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In November, community advocate Juelz Ramirez launched a documentary series called Daily Dose 719, focusing on Southeast Colorado Springs. Each episode tackles a unique aspect of life and health equity — which the World Health Organization defines as “the absence of unfair and avoidable or remediable differences in health among population groups defined socially, economically, demographically or geographically” — in Southeast Colorado Springs. Daily Dose 719 is available on Facebook and YouTube.

Ramirez says the series came about through a partnership with RISE Southeast and Solid Rock Community Development Corporation: The Equity Compass, which Ramirez describes as “an initiative that helps communities use data and storytelling to create equity within their communities.”

“We started working on this project over a year ago,” Ramirez says, “and we finally got some funds for it for things like social media, videos and all of that. I was like, ‘Why don’t we do a series, and we can highlight a different social determinant of health in each of the episodes?’ It turned into a video series.”

Trenton Cotten of Formative Productions, who grew up in the Southeast and Widefield, serves as videographer and editor.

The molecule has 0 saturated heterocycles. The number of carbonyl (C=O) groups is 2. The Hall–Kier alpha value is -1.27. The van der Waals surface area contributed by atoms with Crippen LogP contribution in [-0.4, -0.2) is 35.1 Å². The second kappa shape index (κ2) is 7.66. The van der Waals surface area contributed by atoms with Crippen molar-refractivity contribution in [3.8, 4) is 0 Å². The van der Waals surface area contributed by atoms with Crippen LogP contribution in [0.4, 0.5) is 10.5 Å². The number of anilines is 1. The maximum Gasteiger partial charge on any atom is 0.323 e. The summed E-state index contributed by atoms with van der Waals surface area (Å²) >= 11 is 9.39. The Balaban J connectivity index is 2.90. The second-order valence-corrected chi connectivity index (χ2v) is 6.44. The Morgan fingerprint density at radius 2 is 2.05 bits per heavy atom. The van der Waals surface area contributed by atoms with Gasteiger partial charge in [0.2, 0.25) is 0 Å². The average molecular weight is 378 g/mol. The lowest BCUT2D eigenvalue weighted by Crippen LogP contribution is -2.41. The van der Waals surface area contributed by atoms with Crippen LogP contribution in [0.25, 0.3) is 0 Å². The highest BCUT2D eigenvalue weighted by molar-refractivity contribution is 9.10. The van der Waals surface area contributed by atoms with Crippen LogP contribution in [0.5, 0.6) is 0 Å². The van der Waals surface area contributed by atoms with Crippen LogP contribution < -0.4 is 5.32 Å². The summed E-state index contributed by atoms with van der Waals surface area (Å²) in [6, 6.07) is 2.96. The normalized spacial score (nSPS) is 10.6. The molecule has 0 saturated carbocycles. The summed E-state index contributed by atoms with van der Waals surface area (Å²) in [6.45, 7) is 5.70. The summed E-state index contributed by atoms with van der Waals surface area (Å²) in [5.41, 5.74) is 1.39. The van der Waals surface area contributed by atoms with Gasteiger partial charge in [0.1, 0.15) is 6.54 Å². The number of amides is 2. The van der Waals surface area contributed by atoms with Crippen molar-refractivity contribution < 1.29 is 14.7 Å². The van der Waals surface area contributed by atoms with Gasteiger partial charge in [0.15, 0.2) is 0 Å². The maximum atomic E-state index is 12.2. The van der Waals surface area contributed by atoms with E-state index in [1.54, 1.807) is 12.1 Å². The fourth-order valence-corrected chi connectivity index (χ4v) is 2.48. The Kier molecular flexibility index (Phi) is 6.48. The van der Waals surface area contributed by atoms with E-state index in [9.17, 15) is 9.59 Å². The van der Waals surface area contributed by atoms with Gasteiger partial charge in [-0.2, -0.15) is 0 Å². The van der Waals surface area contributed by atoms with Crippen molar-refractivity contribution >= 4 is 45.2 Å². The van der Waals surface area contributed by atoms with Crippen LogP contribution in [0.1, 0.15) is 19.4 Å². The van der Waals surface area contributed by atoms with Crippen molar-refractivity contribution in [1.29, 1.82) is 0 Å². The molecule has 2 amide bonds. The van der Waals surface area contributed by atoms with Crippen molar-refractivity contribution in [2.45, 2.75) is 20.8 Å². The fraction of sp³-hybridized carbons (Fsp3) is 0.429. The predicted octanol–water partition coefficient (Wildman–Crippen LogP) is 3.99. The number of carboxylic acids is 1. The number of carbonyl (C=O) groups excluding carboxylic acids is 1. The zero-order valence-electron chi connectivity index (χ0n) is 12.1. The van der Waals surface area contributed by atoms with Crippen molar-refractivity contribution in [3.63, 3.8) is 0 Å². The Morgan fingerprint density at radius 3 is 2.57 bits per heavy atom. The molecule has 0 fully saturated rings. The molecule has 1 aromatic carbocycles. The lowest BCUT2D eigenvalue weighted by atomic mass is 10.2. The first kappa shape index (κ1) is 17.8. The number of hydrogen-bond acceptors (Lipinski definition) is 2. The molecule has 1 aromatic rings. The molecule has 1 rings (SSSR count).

A new episode of Daily Dose 719 comes out each month, and currently Ramirez says they have funding for 12 episodes, though “The goal is for it to be an ongoing thing,” Ramirez says. “I’m realizing there is just so much and each episode, it’s just like I’m barely skimming the surface. The goal is to be long-term.”

So far, Daily Dose has released three episodes on health equity and the history of the Southeast, the practice of redlining and, the most recent, on social connection. Future episodes will cover everything from criminal justice to civic engagement, food access to health care.

“I definitely think a lot of people are learning things about our city they didn’t know before,” Ramirez says, “and that’s been a lot of the feedback I’ve heard so far. ‘Wow, I never knew that about Colorado Springs,’ or, ‘Wow, it’s cool to see our community being highlighted in this way.’ From the other perspective, it’s been getting a lot of attention from foundations that are reaching out and different organizations are reaching out, trying to support this effort just because they recognize the need. Just being able to teach people what equity is is a huge need right now.”

New episodes monthly, available on YouTube: tinyurl.com/DailyDose719 and Facebook: facebook.com/dailydose719

Associate Editor

Alissa Smith is the associate editor of the Colorado Springs Indy, and has lived in Colorado Springs since 1996. She has coordinated listings, curated featured events, herded cats, and both edited and contributed to Queer & There.

News Reporter

Heidi Beedle is a former soldier, educator, activist, and animal welfare worker. She received a Bachelor’s in English from UCCS. She has worked as a freelance writer covering LGBTQ issues, nuclear disasters, cattle mutilations, and social movements.